Danish expertise to change working life for the world’s poorest
A new, unique partnership between the Confederation of Danish Industry and the trade union movement will support the development of fairer labour markets in developing countries. A conference in Industriens Hus last week marked the beginning.
Trade unions in Honduras, kindergartens in Vietnam and gender equality in Kenya.
These were some of the topics discussed at the conference “SDG 8 at work” last Tuesday, which marked the beginning of a new and unique partnership between the Confederation of Danish Industry (DI), the United Federation of Danish Workers and the professional development organisation of the Danish trade union movement, the LO/FTF Council.
The UN’s eighth sustainable development goal is about creating sustainable growth and decent jobs for everyone, and the purpose of the partnership is to support the development of fair and well-organised labour markets in developing countries. Minister for Development Cooperation Ulla Tørnæs was one of the keynote speakers.
“In Denmark we can offer our experience and expertise to help connect sustainable growth with human rights and social responsibility,” she said.
And that is very much needed, emphasised Chairman of Kenya Manufacturing Association Flora Muhati in her speech.
“SDG 8 is close to every African’s heart. In Kenya about 70% of the population consists of young people. If companies are not able to offer them decent jobs, we risk future repercussions in the form of serious public uprisings,” she said.
However, she also described the success her organisation - with support from DI, among others - has had in uniting its member companies in the struggle for better working conditions and more sustainable forms of production.
The SDGs are something entirely unique. They’re quite simply a better platform upon which to form some of the partnerships we’ve wanted to create for many years. Thomas Bustrup, COO/Direktør
Company: SDGs are in our DNA
CEO of Danish juice manufacturer Orana shared his experiences of how Danish values - long before they were formulated as a sustainable development goal by the UN - helped ensure the company’s success in international markets such as India, Vietnam and Egypt.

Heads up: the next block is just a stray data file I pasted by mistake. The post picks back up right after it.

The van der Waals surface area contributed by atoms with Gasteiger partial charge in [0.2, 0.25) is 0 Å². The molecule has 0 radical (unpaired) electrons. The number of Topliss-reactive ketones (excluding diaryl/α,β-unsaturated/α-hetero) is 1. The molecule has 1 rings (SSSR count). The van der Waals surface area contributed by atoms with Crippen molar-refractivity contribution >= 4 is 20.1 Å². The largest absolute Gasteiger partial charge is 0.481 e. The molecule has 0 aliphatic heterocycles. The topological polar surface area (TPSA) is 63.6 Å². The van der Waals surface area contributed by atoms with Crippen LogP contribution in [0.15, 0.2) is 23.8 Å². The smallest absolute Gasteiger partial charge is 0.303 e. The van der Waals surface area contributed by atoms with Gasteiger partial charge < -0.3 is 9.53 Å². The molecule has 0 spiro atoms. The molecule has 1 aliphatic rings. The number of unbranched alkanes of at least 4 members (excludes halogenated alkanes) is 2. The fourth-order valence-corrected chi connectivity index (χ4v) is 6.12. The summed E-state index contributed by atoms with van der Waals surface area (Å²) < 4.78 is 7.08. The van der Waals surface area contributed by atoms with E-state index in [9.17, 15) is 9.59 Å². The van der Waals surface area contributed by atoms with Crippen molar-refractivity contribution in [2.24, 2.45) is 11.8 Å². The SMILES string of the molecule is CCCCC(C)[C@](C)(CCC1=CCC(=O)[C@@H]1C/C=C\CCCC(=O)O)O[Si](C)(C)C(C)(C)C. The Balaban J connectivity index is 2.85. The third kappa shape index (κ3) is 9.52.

“People ask me why we decided to work with SDG 8. But actually, we didn’t. The SDGs are in our DNA. However, I can recommend doing it, because it pays off,” said Niels Østerberg from Orana.
From the very beginning, the company has implemented Danish standards and working conditions at all its production facilities. This has resulted in stable and satisfied employees, strong growth and good economic results in a number of countries that are otherwise seen as difficult to operate in.
“I explicitly encourage employees at our factories to organise themselves, because this gives management much better opportunities to enter into dialogue with them,” he explained.
Common interests bring together opposites sides
The consortium’s three partners were represented by COO/Deputy Director General, the Confederation of Danish Industry Thomas Bustrup, Vice-President, 3F - United Federation of Danish Workers Tine Christensen and President, LO and LO/FTF Council Lizette Risgaard respectively.
Each organisation has a long history of supporting the development of labour market organisations in developing countries. But all agree that they are now in a stronger position to show businesses and workers in other countries how traditional opponents can benefit mutually from seeking compromises and making lasting agreements.
“The SDGs are something entirely unique. They’re quite simply a better platform upon which to form some of the partnerships we’ve wanted to create for many years. Partnerships between us, our member companies and other parties that also have a vested interest in fulfilling some of these developmental goals,” said Thomas Bustrup, Deputy Director General, DI.
The Labour Market Consortium contributes to the Danish strategic development cooperation and has been assured financial support until 2021 from the Foreign Ministry of Denmark, Danida.
Focus areas of the partnership
The Danish Labour Market Consortium focuses on four main areas:
- An organised labour market
- Social dialogue
- Better framework conditions
- Competitive companies operating in a sustainable and responsible manner
Read more at www.sdg8.dk